Culture relates to nature (our biology and genetics) and nurture (our environment and surroundings that also shape our identities).
Culture is what differentiates one group or society from the next; different societies have different cultures.
A cultural universal is an element, pattern, trait, or institution that is common to all human cultures worldwide.
Culture shock is the personal disorientation a person may feel when experiencing an unfamiliar way of life in a new country.
Ethnocentrism, in contrast to cultural relativism, is the tendency to look at the world primarily from the perspective of one's own culture.
In the social sciences, material culture is a term that refers to the relationship between artifacts and social relations.
Non-material culture includes the behaviors, ideas, norms, values, and beliefs that contribute to a society's overall culture.
The symbolic systems that people use to capture and communicate their experiences form the basis of shared cultures.
The origin of language is a widely discussed and controversial topic due to very limited empirical evidence.
Language may refer either to the human capacity for acquiring and using complex systems of communication, or to a specific instance of such.
Various theories assume that language is not simply a representational tool; rather it fundamentally shapes our perception.
Language is a symbolic system of communication based on a complex system of rules relating spoken, signed, or written symbols.
A gesture is a form of non-verbal communication in which visible bodily actions communicate particular messages.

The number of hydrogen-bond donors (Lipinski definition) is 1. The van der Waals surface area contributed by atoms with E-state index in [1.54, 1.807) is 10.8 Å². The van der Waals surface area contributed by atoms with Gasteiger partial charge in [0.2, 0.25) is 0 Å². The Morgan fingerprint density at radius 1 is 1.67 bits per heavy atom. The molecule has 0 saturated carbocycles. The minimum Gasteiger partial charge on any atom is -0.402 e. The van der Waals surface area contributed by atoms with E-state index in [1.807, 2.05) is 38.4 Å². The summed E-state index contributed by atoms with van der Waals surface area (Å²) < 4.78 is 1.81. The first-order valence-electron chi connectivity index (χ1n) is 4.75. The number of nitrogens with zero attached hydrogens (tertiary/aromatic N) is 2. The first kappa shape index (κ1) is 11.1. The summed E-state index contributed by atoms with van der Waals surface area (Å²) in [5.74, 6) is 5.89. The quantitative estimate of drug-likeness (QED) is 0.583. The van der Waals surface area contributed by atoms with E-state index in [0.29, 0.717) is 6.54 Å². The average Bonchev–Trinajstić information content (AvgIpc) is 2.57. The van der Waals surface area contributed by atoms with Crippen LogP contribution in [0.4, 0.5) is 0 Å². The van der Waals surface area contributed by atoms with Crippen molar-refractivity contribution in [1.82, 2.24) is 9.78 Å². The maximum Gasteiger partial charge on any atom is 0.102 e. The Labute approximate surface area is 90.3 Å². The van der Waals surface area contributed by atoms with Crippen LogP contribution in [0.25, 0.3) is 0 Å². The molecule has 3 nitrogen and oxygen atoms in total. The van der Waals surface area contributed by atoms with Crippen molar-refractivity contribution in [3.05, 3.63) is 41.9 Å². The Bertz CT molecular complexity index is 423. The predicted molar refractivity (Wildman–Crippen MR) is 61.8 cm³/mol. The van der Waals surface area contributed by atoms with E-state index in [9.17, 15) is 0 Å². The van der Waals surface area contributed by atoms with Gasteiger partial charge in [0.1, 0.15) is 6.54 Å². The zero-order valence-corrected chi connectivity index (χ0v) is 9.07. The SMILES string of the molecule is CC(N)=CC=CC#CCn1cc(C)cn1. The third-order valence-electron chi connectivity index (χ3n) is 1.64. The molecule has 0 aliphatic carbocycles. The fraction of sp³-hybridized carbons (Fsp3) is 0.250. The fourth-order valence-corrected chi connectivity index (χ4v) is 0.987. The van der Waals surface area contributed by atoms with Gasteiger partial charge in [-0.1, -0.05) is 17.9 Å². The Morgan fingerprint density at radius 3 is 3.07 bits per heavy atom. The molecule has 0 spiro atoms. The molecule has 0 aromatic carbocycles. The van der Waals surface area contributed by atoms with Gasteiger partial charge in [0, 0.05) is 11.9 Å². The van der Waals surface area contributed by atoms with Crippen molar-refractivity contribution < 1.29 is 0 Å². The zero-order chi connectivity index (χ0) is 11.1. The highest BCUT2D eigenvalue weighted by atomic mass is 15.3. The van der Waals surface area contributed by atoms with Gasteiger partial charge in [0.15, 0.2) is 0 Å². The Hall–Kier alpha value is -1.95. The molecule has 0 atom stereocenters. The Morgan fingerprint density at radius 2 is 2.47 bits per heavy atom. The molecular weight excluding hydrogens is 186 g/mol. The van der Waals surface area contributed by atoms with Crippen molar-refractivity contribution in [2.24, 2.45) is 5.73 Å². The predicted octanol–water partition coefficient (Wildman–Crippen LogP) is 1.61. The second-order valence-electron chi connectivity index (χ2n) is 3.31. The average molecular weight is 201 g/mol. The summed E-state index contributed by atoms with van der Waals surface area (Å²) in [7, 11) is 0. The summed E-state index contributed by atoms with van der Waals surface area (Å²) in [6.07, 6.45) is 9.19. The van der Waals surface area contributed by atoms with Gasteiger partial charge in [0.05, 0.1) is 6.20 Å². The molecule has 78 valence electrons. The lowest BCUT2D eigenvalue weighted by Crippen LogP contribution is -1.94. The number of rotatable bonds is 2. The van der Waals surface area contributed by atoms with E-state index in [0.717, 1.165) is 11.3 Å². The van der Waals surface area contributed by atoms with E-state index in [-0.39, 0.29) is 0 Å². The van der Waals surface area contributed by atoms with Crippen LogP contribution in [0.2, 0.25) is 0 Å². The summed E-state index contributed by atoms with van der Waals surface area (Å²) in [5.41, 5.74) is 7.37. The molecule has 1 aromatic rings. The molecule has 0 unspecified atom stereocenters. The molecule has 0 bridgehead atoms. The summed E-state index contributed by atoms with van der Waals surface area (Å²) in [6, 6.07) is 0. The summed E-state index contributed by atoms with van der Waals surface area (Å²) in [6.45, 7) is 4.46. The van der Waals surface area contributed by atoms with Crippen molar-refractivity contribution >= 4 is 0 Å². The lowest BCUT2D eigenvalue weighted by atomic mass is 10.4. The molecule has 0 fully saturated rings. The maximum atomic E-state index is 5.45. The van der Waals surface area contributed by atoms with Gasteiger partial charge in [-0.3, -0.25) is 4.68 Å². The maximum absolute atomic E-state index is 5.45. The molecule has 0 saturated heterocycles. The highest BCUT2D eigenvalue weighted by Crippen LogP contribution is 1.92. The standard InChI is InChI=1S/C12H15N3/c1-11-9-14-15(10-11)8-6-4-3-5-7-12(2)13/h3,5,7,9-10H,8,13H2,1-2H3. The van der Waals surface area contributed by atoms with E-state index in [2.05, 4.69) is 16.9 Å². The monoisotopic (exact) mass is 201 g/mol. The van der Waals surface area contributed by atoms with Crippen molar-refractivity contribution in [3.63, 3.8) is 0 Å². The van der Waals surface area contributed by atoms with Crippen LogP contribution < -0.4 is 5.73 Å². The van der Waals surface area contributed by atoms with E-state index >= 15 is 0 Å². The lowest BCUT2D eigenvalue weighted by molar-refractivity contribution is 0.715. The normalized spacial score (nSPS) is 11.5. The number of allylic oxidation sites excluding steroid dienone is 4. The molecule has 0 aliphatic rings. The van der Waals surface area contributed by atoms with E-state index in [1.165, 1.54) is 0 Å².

Cultures have values that are largely shared by their members, which identify what should be judged as good or evil.
Social norms are the explicit or implicit rules specifying what behaviors are acceptable within a society or group.
As opposed to forms of internal control, like norms and values, sociologists consider sanctions a form of external control.
Folkways and mores are informal norms that dictate behavior; however, the violation of mores carries heavier consequences.
Culture is a central concept in anthropology, encompassing the range of human phenomena that cannot be attributed to genetic inheritance.
The belief that culture can be passed from one person to another means that cultures, although bounded, can change.
The term "cultural lag" refers to the fact that culture takes time to catch up with technological innovations, resulting in social problems.
Animal culture refers to cultural learning in non-human animals through socially transmitted behaviors.
A subculture is a culture shared and actively participated in by a minority of people within a broader culture.
Counterculture is a term describing the values and norms of a cultural group that run counter to those of the social mainstream of the day.
Despite certain consistent values (e.g. individualism, egalitarianism, freedom, democracy), American culture has a variety of expressions.
People from different backgrounds tend to have different value systems, which cluster together into a more or less consistent system.
Although various values often reinforce one another, these clusters of values may also include values that contradict one another.
Values tend to change over time, and the dominant values in a country might shift as that country undergoes economic and social change.
In American usage, "culture war" refers to the claim that there is a conflict between those conservative and liberal values.
Cultures hold values that are largely shared by their members, thereby binding members together.
Any given culture contains a set of values that determine what is important to the society; these values can be idealized or realized.